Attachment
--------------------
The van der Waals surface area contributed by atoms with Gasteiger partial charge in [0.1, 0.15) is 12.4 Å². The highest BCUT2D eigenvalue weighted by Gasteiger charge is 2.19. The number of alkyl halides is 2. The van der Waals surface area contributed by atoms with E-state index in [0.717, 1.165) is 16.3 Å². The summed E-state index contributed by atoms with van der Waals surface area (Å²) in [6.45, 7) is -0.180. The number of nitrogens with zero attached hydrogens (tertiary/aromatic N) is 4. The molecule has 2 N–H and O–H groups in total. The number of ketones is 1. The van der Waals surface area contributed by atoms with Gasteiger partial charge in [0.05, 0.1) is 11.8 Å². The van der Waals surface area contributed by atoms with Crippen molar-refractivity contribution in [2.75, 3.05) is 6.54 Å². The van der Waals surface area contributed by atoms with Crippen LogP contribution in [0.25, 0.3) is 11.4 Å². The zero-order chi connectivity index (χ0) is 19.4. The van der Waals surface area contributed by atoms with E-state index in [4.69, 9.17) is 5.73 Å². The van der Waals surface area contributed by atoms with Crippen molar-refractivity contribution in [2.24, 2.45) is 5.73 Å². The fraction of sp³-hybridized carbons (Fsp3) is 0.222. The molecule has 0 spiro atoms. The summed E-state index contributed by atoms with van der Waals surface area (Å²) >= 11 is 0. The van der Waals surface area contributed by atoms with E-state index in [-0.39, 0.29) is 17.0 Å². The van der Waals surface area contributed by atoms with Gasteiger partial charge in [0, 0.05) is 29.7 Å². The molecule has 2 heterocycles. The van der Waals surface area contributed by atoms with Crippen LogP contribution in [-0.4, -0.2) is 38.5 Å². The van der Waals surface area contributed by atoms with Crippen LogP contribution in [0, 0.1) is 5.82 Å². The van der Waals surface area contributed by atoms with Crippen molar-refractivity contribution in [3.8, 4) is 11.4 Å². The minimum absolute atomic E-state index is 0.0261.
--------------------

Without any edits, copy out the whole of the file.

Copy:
The van der Waals surface area contributed by atoms with Gasteiger partial charge in [0.1, 0.15) is 12.4 Å². The highest BCUT2D eigenvalue weighted by Gasteiger charge is 2.19. The number of alkyl halides is 2. The van der Waals surface area contributed by atoms with E-state index in [0.717, 1.165) is 16.3 Å². The summed E-state index contributed by atoms with van der Waals surface area (Å²) in [6.45, 7) is -0.180. The number of nitrogens with zero attached hydrogens (tertiary/aromatic N) is 4. The molecule has 2 N–H and O–H groups in total. The number of ketones is 1. The van der Waals surface area contributed by atoms with Gasteiger partial charge in [0.05, 0.1) is 11.8 Å². The van der Waals surface area contributed by atoms with Crippen molar-refractivity contribution in [2.75, 3.05) is 6.54 Å². The van der Waals surface area contributed by atoms with Crippen LogP contribution in [0.25, 0.3) is 11.4 Å². The zero-order chi connectivity index (χ0) is 19.4. The van der Waals surface area contributed by atoms with E-state index in [4.69, 9.17) is 5.73 Å². The van der Waals surface area contributed by atoms with Crippen molar-refractivity contribution in [2.24, 2.45) is 5.73 Å². The fraction of sp³-hybridized carbons (Fsp3) is 0.222. The molecule has 0 spiro atoms. The summed E-state index contributed by atoms with van der Waals surface area (Å²) >= 11 is 0. The van der Waals surface area contributed by atoms with E-state index in [-0.39, 0.29) is 17.0 Å². The van der Waals surface area contributed by atoms with Gasteiger partial charge in [0, 0.05) is 29.7 Å². The molecule has 2 heterocycles. The van der Waals surface area contributed by atoms with Crippen LogP contribution in [-0.4, -0.2) is 38.5 Å². The van der Waals surface area contributed by atoms with Crippen LogP contribution in [0, 0.1) is 5.82 Å². The van der Waals surface area contributed by atoms with Crippen molar-refractivity contribution in [3.8, 4) is 11.4 Å². The minimum absolute atomic E-state index is 0.0261.